March 21, 2018 / Rowan Parry
Interview with Huang Hsin-yao
The Great Buddha+ (大佛普拉斯) is a dark comedy about a trash collector and night guard in a Taiwanese village who peer into the colourful world of a local businessman through his dashboard camera footage. Director Huang Hsin-yao was in Amsterdam to screen his film at the CinemAsia festival and sat down with Zoénie and Rowan to talk about his discomfort with the world, reality, and what happened before the big bang.
How did you become interested in film-making.
There are many uncomfortable aspects in life, and creating things can relieve this discomfort, that’s why I make films. As I can’t paint or write songs, filmmaking is a way for me to communicate with the world. I started making documentaries when I was 28. These days many young people start making films during school and university so for this day and age I started of pretty late. The documentaries I was making at that time were produced for an NGO, but after a while it left me with an empty feeling, which came from the fact that the NGO was mainly about having discussions and doing research, rather than working on the site. So I left and went to study documentary making. As I studied documentary making I began to see myself as a creator, not as a film director. Whilst creating documentaries I slowly found that some troubles could be relieved by making films. I hoped my product each time could be different. For more than ten years I made documentaries, after so many years of documentary making it was time for a change and new challenge, so I switched to fiction film.
What is it about the world that makes you feel uncomfortable?
For me this discomfort comes when you know the down side of the world. For example, I have never been very good at studying, but I exist in a society where you are judged on your performance in school. So from a young age my life was caught up in a process of negation and I was very rebellious, which didn’t improve things. Being always negated I eventually started to negate myself, and I felt very uncomfortable with myself. After graduating from high school I started to work, all sorts of jobs, these were all low-end jobs and in this work you receive a lot of bad treatment. Stuck in this kind of work it is very hard to see a future for yourself. You know that with this background and this position there is no way out. So really from school onwards and whilst I was working I felt really uncomfortable. So you begin to ask yourself what your existence is for. As I became older and started making documentaries there were some things I could let go, I could let go of my own issues but when I saw similar issues in the lives of others lives I could not let it go, and it made me want to curse. It makes me feel that human society is a very bad society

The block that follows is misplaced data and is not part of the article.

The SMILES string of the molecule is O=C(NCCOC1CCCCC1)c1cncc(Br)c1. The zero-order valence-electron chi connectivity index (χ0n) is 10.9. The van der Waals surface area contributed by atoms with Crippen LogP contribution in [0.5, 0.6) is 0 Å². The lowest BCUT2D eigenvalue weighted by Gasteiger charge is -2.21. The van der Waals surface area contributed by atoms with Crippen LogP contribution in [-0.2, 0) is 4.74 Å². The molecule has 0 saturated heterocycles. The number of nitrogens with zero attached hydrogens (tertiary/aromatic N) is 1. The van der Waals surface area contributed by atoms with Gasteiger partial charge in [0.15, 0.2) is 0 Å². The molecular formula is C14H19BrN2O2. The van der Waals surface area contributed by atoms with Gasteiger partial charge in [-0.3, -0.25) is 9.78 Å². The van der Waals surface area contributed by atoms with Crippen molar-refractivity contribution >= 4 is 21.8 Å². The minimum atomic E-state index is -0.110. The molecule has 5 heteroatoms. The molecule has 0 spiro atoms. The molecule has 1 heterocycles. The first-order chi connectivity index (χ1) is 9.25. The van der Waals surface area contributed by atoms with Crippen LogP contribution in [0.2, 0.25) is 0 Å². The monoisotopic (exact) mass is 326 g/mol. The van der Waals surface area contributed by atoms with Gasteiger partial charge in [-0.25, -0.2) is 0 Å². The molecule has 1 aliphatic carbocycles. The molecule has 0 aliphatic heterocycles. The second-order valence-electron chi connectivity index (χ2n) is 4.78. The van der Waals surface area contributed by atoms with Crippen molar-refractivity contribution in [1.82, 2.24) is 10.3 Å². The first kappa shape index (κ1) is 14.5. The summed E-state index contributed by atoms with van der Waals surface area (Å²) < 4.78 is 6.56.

Several of the protagonists in The Great Buddha+ are in the desperate situation you describe, and in the film you treat their plight with a fair amount of humour. What motivates this approach?
Belly Button, who recycles garbage, knows that he has no future, so how could he continue to live on? A person might choose to drink everyday to numb themselves, or to engage in self-ridicule. Either way this existence has no exit, so just laugh about it. As the heavens pulled this joke on humanity so we can laugh at the heavens about it.